Sierra Club Co-Chair person Becky Gillette wanted to take us up in the sky to get a different perspective on the development in the county.
"You can see how much of a footprint we already have on the coast as far as industrial and residential development," Gillette says.
Gillette points out the preserved marshes in St. Andrews and the site of the proposed Liquefied Natural Gas plant. But the main spot Gillette wants to look at is the MacLand Landfill.
Earlier this month, the Jackson County Board of Supervisors approved a 40-acre expansion to the MacLand site and an increased height allowance.
Supervisors say it was a compromise. Gillette says it was a step in the wrong direction.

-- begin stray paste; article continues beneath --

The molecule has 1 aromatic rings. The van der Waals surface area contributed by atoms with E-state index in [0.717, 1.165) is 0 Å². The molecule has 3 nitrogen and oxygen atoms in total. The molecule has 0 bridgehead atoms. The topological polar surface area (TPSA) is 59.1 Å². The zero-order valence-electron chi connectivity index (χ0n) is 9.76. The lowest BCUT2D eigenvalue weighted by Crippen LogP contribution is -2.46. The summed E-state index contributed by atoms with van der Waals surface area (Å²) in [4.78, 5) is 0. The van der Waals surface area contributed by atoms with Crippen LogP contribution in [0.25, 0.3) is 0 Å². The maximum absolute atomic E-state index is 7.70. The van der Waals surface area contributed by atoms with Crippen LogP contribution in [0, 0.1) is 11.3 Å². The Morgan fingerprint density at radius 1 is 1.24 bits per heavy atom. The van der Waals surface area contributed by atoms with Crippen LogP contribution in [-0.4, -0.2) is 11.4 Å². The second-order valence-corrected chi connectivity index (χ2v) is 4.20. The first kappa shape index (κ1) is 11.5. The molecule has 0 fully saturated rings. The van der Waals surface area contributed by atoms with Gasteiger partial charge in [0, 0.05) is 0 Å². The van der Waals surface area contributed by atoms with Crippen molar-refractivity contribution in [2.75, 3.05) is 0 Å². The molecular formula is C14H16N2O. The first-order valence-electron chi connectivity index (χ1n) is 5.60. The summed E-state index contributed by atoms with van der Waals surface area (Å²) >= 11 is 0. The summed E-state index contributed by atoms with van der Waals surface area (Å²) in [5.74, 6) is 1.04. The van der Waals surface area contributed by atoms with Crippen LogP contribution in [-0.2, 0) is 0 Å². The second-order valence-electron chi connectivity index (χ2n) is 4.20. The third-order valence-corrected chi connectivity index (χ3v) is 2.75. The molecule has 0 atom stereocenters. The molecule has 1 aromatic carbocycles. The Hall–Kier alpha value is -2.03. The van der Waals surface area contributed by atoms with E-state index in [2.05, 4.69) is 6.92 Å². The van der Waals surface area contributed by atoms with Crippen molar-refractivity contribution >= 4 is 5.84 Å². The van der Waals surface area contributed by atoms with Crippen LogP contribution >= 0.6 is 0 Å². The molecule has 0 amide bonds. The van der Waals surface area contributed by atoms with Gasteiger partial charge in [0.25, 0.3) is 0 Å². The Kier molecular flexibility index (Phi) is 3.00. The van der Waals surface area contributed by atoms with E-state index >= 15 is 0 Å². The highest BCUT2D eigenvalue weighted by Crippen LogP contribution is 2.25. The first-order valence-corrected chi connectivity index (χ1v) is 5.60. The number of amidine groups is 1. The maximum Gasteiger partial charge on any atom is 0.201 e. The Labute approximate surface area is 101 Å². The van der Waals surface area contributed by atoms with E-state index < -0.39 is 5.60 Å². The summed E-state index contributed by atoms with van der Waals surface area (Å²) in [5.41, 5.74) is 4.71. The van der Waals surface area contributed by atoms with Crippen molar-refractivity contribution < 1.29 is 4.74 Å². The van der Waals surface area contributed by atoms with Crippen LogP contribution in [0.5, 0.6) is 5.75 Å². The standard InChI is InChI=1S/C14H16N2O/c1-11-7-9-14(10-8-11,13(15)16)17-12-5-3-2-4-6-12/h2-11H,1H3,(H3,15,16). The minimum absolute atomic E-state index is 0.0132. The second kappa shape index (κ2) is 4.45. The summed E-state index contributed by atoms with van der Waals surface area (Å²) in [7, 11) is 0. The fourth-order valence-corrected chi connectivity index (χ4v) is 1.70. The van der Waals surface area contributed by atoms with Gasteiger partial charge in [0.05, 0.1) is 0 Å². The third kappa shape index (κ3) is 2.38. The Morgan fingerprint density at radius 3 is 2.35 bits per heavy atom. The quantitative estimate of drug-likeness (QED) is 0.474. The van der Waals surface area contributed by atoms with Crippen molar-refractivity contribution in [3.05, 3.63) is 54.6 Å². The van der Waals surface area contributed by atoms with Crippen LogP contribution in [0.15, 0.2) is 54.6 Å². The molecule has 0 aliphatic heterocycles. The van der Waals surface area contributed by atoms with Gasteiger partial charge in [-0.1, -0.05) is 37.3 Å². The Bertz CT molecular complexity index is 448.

"Some of these people that own the landfills will make millions. But does anybody living in the radius of that landfill, do they profit? No they don't," Gillette says.
A spokesperson for the National Sierra Club says 77-percent of the waste at the landfill comes from out-of-state. Officials with the group also say the expanded landfill will continue to devalue land in the area, contaminate water, and add to air pollution.
Gillette says to make money, the county should stay away from waste importation and remain focused on cleaner options like ecotourism.